The Gaia quayside leads me back beneath the Ponte Dom Luis I, and I take the bridge’s lower deck back to Ribiera. The Gaia side resounds to the all too frequent music of heavy construction and maintenance, the noise not much contained by plastic drapes. On the Porto side there is some lessening of the torture. 

Immediately beside are the remains of Ponte Pensil, a suspension bridge built in 1843 but dismantled for the construction of the Dom Luis I. The supporting posts remain and the riverside plinth now functions as a bar. As clouds rolled in and the din softened with distance, I decided to try it out. The terrace is the perfect place to watch the constant river traffic, and well sheltered from the spectacular cloudburst that follows, thunder forming a neat counterpart to the screaming metal on the far bank. A funicular runs up to the high city. It’s rather a long wait as one of the two cars is damaged and we can only board every second trip. The journey takes us past ancient city walls ending not far from Se Cathedral to complete a conveniently circular trip.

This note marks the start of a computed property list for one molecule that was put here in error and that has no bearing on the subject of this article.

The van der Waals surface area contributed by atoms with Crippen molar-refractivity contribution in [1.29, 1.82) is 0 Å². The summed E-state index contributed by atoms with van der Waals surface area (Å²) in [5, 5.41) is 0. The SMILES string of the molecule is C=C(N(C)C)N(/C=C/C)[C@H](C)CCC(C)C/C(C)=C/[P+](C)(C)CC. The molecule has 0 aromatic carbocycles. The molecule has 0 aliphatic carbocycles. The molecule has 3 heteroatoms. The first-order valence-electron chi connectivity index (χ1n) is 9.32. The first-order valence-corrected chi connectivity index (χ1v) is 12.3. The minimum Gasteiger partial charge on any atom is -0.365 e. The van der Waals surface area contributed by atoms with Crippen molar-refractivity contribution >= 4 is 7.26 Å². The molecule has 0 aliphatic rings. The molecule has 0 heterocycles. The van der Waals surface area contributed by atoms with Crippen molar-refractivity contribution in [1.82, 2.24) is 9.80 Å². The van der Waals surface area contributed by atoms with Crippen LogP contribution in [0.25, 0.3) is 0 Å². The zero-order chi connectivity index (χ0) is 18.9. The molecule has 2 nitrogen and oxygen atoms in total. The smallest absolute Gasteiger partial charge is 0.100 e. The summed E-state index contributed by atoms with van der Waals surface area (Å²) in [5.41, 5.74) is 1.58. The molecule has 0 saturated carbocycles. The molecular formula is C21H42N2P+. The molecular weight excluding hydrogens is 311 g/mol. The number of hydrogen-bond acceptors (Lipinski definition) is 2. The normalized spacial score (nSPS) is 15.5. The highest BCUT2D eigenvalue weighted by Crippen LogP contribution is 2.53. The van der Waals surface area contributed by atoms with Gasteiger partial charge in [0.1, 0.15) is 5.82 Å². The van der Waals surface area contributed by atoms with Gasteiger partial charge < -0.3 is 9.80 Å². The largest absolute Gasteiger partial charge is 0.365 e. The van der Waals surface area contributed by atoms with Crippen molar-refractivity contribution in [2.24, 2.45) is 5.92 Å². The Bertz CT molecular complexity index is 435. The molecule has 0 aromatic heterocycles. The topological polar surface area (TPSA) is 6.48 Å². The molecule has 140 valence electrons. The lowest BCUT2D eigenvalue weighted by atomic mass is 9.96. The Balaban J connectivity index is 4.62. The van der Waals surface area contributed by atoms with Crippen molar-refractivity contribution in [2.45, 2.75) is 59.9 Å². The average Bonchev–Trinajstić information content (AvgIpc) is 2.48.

On my last morning in Porto, It’s bucketing down outside, but the vertical rain leaves my balcony dry and I breakfast there with a Nespresso and wait for the deluge to pass. I take a walk to Boavista when the rain clears. The street is straight but more narrow and dingy than I had reckoned. About a kilometre later, it widens at a huge circular plaza. Bovista plaza is nailed to the map with a mighty palm tree. The central sculpture is  the Monument to the Heroes of the Peninsular War where Portugese and British defeated Naploleon from 1808 to 1814.